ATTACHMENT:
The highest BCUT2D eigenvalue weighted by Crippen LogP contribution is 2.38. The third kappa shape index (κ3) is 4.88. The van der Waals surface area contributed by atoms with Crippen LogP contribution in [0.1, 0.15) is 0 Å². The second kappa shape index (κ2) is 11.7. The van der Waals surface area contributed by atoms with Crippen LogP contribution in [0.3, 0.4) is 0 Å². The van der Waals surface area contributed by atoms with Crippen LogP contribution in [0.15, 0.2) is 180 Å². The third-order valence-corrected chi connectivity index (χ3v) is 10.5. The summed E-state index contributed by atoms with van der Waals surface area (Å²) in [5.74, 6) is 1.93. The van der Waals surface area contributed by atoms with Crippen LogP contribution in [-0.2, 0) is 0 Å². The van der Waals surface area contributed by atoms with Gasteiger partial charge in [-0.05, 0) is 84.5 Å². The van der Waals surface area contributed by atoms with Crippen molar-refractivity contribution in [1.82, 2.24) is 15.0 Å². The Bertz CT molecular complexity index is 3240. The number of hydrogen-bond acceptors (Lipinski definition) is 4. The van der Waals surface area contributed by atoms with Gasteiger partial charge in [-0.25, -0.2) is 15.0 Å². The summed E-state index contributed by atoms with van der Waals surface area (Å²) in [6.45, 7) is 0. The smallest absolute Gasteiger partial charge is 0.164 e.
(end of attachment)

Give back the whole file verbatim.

The highest BCUT2D eigenvalue weighted by Crippen LogP contribution is 2.38. The third kappa shape index (κ3) is 4.88. The van der Waals surface area contributed by atoms with Crippen LogP contribution in [0.1, 0.15) is 0 Å². The second kappa shape index (κ2) is 11.7. The van der Waals surface area contributed by atoms with Crippen LogP contribution in [0.3, 0.4) is 0 Å². The van der Waals surface area contributed by atoms with Crippen LogP contribution in [0.15, 0.2) is 180 Å². The third-order valence-corrected chi connectivity index (χ3v) is 10.5. The summed E-state index contributed by atoms with van der Waals surface area (Å²) in [5.74, 6) is 1.93. The van der Waals surface area contributed by atoms with Crippen LogP contribution in [-0.2, 0) is 0 Å². The van der Waals surface area contributed by atoms with Gasteiger partial charge in [-0.05, 0) is 84.5 Å². The van der Waals surface area contributed by atoms with Crippen molar-refractivity contribution in [1.82, 2.24) is 15.0 Å². The Bertz CT molecular complexity index is 3240. The number of hydrogen-bond acceptors (Lipinski definition) is 4. The van der Waals surface area contributed by atoms with Gasteiger partial charge in [-0.25, -0.2) is 15.0 Å². The summed E-state index contributed by atoms with van der Waals surface area (Å²) in [6.45, 7) is 0. The smallest absolute Gasteiger partial charge is 0.164 e.